Review: http://beta.graphite.org/website/kidblog-0

 

Story Dice

Grade range: 2-8

What is it? Accessible story starters spark creativity for all ages.

Pros: Simple concept is versatile and highly accessible to almost everyone.

Cons: Requires adult leadership at first, and fun factor isn’t built in.

Bottom line: A catalyst for creative stories, poems, songs, and skits, but requires adult leadership to get the ball rolling.

Review: http://beta.graphite.org/app/story-dice

 

Pixton

Grade range: 2-12

What is it? Challenge kids with lively blend of comics and learning.

Pros: Intuitive design with plenty of options for sharing work and adding multimedia.

Cons: Limited potential for creating original artwork, and available art depicts mostly human characters.

Bottom line: Students will be motivated to share subject knowledge using the fun language of comics.

Review: http://beta.graphite.org/website/pixton

Edublogs

Grade range: 3-12

What is it? Create a classroom blog to get students writing and collaborating.

Pros: Teachers will find it easy to communicate with parents about the work that students are doing.

Cons: The annual fee might be hard to meet for teachers in budget-strapped schools.

Bottom line: This rich and safe blogging tool makes it easy for teachers and students to extend the classroom into a wider community.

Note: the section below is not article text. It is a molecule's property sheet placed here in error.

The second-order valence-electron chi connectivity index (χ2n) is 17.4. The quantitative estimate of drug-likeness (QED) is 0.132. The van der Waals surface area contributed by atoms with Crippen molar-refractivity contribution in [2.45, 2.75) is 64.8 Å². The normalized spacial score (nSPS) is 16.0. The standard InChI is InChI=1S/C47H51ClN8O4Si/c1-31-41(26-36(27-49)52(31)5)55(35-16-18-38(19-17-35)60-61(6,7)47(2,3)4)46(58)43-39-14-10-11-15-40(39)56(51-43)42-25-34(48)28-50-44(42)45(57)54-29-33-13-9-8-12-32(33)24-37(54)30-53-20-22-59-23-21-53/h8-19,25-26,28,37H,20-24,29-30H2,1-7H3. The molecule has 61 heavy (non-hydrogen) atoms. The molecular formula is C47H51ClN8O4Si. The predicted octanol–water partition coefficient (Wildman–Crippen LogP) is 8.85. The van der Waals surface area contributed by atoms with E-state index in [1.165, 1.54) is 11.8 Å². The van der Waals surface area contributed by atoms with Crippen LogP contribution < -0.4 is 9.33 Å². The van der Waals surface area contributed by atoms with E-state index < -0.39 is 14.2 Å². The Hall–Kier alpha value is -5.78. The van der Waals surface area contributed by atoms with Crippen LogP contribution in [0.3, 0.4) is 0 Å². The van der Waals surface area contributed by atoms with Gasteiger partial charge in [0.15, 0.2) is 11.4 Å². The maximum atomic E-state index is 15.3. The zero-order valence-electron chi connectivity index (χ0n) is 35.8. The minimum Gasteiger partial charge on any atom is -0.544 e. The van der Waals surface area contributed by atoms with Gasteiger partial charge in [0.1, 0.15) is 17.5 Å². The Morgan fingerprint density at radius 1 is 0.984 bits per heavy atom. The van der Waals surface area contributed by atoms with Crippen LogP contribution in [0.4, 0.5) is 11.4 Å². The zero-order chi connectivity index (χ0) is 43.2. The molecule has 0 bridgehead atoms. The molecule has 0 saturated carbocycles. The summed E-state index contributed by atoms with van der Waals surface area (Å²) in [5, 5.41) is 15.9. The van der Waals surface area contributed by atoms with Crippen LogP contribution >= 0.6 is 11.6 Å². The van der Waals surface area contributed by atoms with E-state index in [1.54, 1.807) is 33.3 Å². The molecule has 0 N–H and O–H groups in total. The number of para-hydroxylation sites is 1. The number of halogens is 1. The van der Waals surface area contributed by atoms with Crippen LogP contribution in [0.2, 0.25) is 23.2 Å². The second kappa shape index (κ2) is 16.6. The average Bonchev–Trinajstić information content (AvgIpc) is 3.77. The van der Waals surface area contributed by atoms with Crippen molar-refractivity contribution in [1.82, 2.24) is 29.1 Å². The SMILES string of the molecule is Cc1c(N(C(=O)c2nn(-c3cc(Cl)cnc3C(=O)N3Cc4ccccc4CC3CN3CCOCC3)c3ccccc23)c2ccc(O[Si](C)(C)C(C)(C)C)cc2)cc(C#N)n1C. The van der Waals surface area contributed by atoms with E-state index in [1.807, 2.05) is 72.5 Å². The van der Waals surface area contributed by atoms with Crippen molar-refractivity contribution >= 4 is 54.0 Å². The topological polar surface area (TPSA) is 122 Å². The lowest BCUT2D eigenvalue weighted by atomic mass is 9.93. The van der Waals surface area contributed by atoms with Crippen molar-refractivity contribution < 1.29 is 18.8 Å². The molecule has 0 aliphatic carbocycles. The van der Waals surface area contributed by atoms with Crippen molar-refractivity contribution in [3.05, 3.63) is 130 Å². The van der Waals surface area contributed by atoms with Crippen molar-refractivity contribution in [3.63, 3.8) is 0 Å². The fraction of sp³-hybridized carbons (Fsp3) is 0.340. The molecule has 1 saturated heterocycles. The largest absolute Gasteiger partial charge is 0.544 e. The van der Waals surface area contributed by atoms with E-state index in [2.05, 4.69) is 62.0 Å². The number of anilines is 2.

Review: http://beta.graphite.org/website/edublogs

 

Scholastic Kids Press Corps

Grade range: 5-8

What is it? Captivate classes with real journalism for kids, by kids.

Pros: The kid-friendly content is really high-quality and covers a wide range of newsworthy topics.

Cons: You’ll have to come up with your own classroom ideas; no extension activities accompany these great stories.

Bottom line: It’s well worth your while to use this appealing news site to get kids motivated about journalism.

Review: http://beta.graphite.org/website/scholastic-kids-press-corps

 

Animoto Videos

Grade range: 7-12

What is it? Snazzy video slideshows are a snap to create.

Pros: Eye-catching final projects are fun to make and simple to share.

Cons: Presentations won’t have much depth.

Bottom line: Slick music videos and slideshows are easy to make, but students need more control to personalize them.

Review: http://beta.graphite.org/website/animoto

Youth Voices

Grade range: 7-12

What is it? Vibrant online community hosts authentic student writing.

Pros: Empowers students as writers and thinkers, and multimedia elements open the door for further digital composition.

Cons: High school writers sometimes submit questionable content as they explore personal and provocative issues.

Bottom line: Supported student writing, collaboration, and communication make this a healthy space for kids to express themselves.

Review: http://beta.graphite.org/website/youth-voices

 

Google Drive

Grade range: 9-12

What is it? A nifty tool for collaboratively editing docs and syncing files across devices or online.

Pros: You get much of the functionality of Microsoft Word, Excel, and PowerPoint, and it seamlessly keeps files in multiple locations.

Cons: It’s not as stable or capable as a desktop application, and competitor products support more syncing.

Bottom line: Google Drive is a smart choice for budget-conscious schools, with its free productivity tools and file syncing.

Review: http://beta.graphite.org/website/google-drive